What to Expect from Biblical Counseling (part one)
My latest title, Biblical Counseling: What to Expect, was written to acquaint counselees with (and prepare them for) entering into the counseling process. This article (and the ones that follow) has been taken (or adapted) from that booklet.
True biblical counseling should reflect the Scriptures at every point (major and minor). That means that every bit of advice you get from your counselor, should have solid biblical support. At any point in the process, you may stop and ask him to explain the biblical basis for his counsel. (Of course, he will likely make every effort to explain the theology behind any direction he gives before you ask.)
It’s not that everything your counselor tells you will be based on a biblical directive (imperative / command), but there should be a firm biblical principle behind everything he or she says. You see, a problem cannot be solved biblically until it is diagnosed in biblical terms. Then, and only then, will your counselor be able to take you to those portions of Scripture that address the solution.
This series of articles (and the booklet from which they have been taken) has been written to introduce you to some of the key elements of the counseling process and to offer you hope that no matter what your problem, Jesus Christ has a solution. So let’s jump in and consider a couple of things you might anticipate as you take your journey down the path of biblical counseling.
You should expect to experience biblical love and compassion.
As the Apostle Paul wrote Timothy: “… the goal of our instruction is love, from a pure heart, and a good conscience and a sincere faith” (1 Timothy 1:5, NASB). A truly biblical counselor is not ultimately seeking his own gain (either by way of exorbitant fees or public acclaim). Rather, he reflects the heart of Jesus, who was moved with compassion to help those in need (Matt. 9:36; 14:14; 15:32; 20:34; Luke 7:13). Jesus wept over sin and its consequences (Luke 19:41-42; John 11:34-38), as should all of us whose affections are aligned with His.
This type of biblical love and compassion also includes speaking the truth in love. Far from avoiding issues of sin, Jesus and the Apostles dealt directly and specifically with sin—sometimes in startling ways (see for example Matthew 16:23; Galatians 3:1ff). But clearly, the tenor of our Great Counselor’s ministry and that of His Apostles was one of compassion and love.
One of the ways your counselor will express these attitudes toward you is by taking your problems (and the misery associated with them) seriously. He will take you at your word, not assuming that he is the expert and you are naive—totally incapable of and unequipped to understand the exact nature of your problems without his expertise. Rather, he will express 1 Corinthians 13:7 love for you by believing the best about you (putting the best interpretation on the things you tell him until he has evidence to the contrary). This means you will have to be truthful with him, being careful not to conceal the necessary information he needs to make an accurate biblical diagnosis and to help you.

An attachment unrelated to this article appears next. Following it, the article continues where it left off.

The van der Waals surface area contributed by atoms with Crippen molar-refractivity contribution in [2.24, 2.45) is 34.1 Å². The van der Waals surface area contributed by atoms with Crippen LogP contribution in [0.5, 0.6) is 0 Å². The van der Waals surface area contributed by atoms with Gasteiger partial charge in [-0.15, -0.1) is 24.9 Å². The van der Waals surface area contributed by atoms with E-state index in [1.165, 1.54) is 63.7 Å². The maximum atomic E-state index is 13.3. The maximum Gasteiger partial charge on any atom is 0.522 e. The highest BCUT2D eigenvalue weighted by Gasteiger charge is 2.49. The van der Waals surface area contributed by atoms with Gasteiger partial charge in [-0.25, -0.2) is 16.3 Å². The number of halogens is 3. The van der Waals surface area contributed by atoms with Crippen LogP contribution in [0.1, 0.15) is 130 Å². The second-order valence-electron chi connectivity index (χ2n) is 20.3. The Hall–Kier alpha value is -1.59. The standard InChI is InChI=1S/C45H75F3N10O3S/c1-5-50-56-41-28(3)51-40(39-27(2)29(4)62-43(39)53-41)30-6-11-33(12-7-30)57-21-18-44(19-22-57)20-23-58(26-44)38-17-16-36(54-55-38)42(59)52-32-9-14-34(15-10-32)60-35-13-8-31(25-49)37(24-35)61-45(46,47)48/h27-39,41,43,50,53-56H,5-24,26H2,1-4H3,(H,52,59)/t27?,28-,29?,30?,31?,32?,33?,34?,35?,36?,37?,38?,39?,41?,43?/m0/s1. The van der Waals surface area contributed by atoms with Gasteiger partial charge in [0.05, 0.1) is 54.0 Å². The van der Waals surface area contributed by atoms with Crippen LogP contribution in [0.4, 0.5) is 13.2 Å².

You should expect to receive a biblical interpretation of your problem.
Because your counselor is going to attempt to diagnose your problems biblically, (using biblical nomenclature: “And this is what we speak, not in words taught us by human wisdom, but in words taught by the Spirit, expressing spiritual truths in spiritual words;” 1 Corinthians 2:13, Berean Study Bible), you may be presented with a different way of looking at them—especially if you have been to counselors who have been trained only in psychology.
For example, you will not find words such as “codependency,” “alcoholism,” “paranoia,” “OCD,” “passive aggressive” or even “nervous breakdown” in the Bible. God usually uses different language than man does to describe and categorize these and many other human behaviors. If we don’t recognize God’s way of understanding and classifying our problems, we will miss (be unable able to locate in the Bible) His solutions to those problems. Even His terminology for the non-material parts of man (the organs of the soul) are not the same as those typically found in secular psychology. Terms like “self-image,” “personality type,” “id,” “ego” and superego” lead people in the wrong direction when they try to pinpoint an accurate understanding of man and his problems.
Another benefit of using biblical language (especially if you have been a Christian for any length of time) is that you should be familiar with the diagnostic and therapeutic terms used by your counselor. And if you aren’t, your counselor will be able to help you understand them in language that not only makes sense, but that you can learn more about by studying your Bible.
In my next article, I will cover two or three more things for which you may look forward in the process of biblical counseling. If you would rather not wait until then, please secure your own copy of the booklet by clicking on one of the links below.
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